At some point in your career, you might start thinking about what other jobs there are out there, if they might suit you better, if they pay better, provides a more suitable career path or maybe you just want to change your environment.
In my case, during my 4th year at my first job in Osaka, I decided to try something new, (and also because my OUISA fam is mostly in Tokyo), I decided to start job hunting.
My experience may not have been the most efficient, or best way, but let me share with you my experience changing jobs mid-career in Japan.
Register on recruit websites
Gather information about companies
Sit for test
Go for interview (2~3 interviews per company generally)
Start date negotiation
Hand in resignation notice to former employer
Start new job!
How do I get started?
There are mostly 2 ways of doing this, one is through a job-hunting website/agents, and another is directly to the company (via their website for example).
For the former, first thing to do, put yourself out there. Create or update your Linked-in account, register on job search websites, so that agents can reach you.
In my case, I registered on Biz-Reach, which is kind of like a recruit agent hub. (Now there are a whole lot more as I see in the adverts on the trains) Here I can choose what kind of industry, what kind of job (R&D, engineering, application engineer etc.), where in Japan you would prefer to be based etc.
Then, the algorithm will show and notify you of new job postings that are suitable.
Also, your profile is available to the recruiting agents on the website, who will reach out to you if they see that you could be a potential candidate for their customer (ie the companies). Some will ask you to contact them so that they can learn more about you and your preferences, narrow down the choices they feel are suitable for you, and some will even help you with your CV if they feel you have a good chance of being hired.
On a side note, what is it in for the agents to help you? They get paid a lot (up to 50% of your offered annual salary) by the company if you get hired through them. That is a huge sum so there are a lot of agents out there just trying to place people in companies. That is one of their motivations, and unfortunately sometimes you meet agents who are just trying to place people, and some of them bad apples can get aggressive and put a lot of pressure on you.
Differences between Biz-Reach and Linked-in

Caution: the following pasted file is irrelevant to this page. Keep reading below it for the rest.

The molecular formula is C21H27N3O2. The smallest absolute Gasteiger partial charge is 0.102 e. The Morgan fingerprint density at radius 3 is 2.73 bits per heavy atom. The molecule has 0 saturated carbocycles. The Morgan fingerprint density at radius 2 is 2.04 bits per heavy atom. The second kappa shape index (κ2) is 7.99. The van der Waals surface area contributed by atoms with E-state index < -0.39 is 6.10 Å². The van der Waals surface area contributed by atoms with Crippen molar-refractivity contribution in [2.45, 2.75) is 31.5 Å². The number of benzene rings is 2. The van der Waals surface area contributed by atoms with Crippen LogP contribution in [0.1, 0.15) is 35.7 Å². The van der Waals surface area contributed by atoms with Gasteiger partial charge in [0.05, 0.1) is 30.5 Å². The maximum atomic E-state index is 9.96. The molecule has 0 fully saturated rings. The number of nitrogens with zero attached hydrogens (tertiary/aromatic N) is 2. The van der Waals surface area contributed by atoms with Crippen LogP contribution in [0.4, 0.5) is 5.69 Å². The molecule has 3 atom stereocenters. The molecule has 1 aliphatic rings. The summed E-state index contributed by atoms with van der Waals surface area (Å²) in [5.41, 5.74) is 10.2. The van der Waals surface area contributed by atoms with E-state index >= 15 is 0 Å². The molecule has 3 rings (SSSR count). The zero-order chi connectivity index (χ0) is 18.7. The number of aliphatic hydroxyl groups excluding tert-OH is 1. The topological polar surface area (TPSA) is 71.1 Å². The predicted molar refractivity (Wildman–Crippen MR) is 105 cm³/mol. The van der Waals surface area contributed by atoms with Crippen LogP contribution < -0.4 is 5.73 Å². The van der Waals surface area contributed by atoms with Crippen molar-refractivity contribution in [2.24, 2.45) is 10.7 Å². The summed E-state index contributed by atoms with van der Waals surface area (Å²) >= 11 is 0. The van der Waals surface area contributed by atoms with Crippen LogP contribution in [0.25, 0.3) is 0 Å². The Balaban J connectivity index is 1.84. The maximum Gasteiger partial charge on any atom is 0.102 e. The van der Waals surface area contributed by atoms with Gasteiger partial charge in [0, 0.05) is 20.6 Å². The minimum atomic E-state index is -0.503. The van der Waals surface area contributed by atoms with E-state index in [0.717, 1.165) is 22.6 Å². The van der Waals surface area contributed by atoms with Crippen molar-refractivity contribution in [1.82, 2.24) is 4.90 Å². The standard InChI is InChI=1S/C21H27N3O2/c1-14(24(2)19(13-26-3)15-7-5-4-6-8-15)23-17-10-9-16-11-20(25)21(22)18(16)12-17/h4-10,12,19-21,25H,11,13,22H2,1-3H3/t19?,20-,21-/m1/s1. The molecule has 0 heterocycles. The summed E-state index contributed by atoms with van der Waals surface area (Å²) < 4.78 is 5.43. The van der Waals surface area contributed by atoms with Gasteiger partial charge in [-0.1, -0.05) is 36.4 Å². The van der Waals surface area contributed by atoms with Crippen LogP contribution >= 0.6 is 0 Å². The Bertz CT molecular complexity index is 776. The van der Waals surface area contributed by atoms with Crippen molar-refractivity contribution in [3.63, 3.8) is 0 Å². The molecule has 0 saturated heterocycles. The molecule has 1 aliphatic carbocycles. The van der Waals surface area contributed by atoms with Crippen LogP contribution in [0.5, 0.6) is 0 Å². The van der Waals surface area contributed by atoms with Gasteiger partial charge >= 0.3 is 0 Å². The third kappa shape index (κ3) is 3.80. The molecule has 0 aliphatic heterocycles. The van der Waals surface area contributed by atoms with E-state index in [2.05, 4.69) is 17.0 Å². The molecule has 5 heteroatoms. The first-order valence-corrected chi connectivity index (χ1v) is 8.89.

Biz-Reach : Japanese agents, mostly Japanese companies but also foreign companies too.
Linked-in: Foreigner agents, mostly foreign companies.
Agency that I didn’t like
Personally, I preferred the Japanese agents because I felt they were more helpful, while the foreign agents were waaaay more aggressive, made you feel bad about your current job (even if you don’t feel that way), are critical of your current company and put the other company on a pedestal, put a lot of pressure on you to accept their offer,. I just did not like their way of doing things, or I just happened to meet 2~3 agents that were all bad apples.
Agency that I liked
The agent that I had a good experience with was JAC. The agent did not deluge me with a long list of companies I was not interested in, but narrowed it down to a short list of those I was interested in and had good chances of getting into (saves your time).
They provided information about the company and sometimes even the interviewee, and gave me a list of questions that I should prepare for. This is one reason to use agents, because otherwise it would be better to just apply directly to the companies (which companies prefer anyway as they don’t have to pay the agent fee).
The other advantage of using agents is that they can negotiate the salary on your behalf, and also ask things that are hard for you to ask directly to the potential employer.
Also, make clear what are the benefits, e.g. housing allowance, moving fee etc, that the company provides.
Regarding salary negotiation, a lot of it is based on your current salary, unless you have some really sought-after skills where you can ask for a high(er) starting salary.
Like the tests we took when we were in B3 or M1 looking for jobs, for mid-career job hunting, there are tests also, called SPI. It includes logic, Japanese, math questions. Lots of books on it in the bookshops. It is good to get one or two to practice if the companies you apply to requires it.
The interview isn’t unlike the job interviews when you were a fresh graduate. They’ll ask you why you want to join the company, what you want to do etc. However, unlike job interviews as a fresh grad, they will also ask about your previous job experiences, and it helps to explain how your previous experience and skills can contribute to the company.
In general, if you have less than 5 years of work experience, you are sometimes still considered a “fresh grad”, a 第二卒, and there is less expectations about your job skills, more on “potential” and how they can still train you. After 5 years, they would want someone with 即戦力, someone who can contribute immediately to the team once they enter, so job skills and experiences count a lot more.
After passing the interviews
This is when you negotiate your salary (of course you will get a rough salary range when you apply), and decide the starting date. It helps to have a few companies on hand so that you can use it as leverage against the other to negotiate a higher salary.
Regarding starting date, most companies would want you to start ASAP, preferably in 1~2 months. Keep in mind you need to give your current employer at least 1 month notice, and maybe 1 more month for you to use up your holidays, do 引継ぎ and tie up loose ends.
There you have it! A rough guide on 転職 (tenshoku).
If you’re thinking of changing job, hope this helps and good luck to you!
This blog was contributed by Sze Ping on November 13, 2021.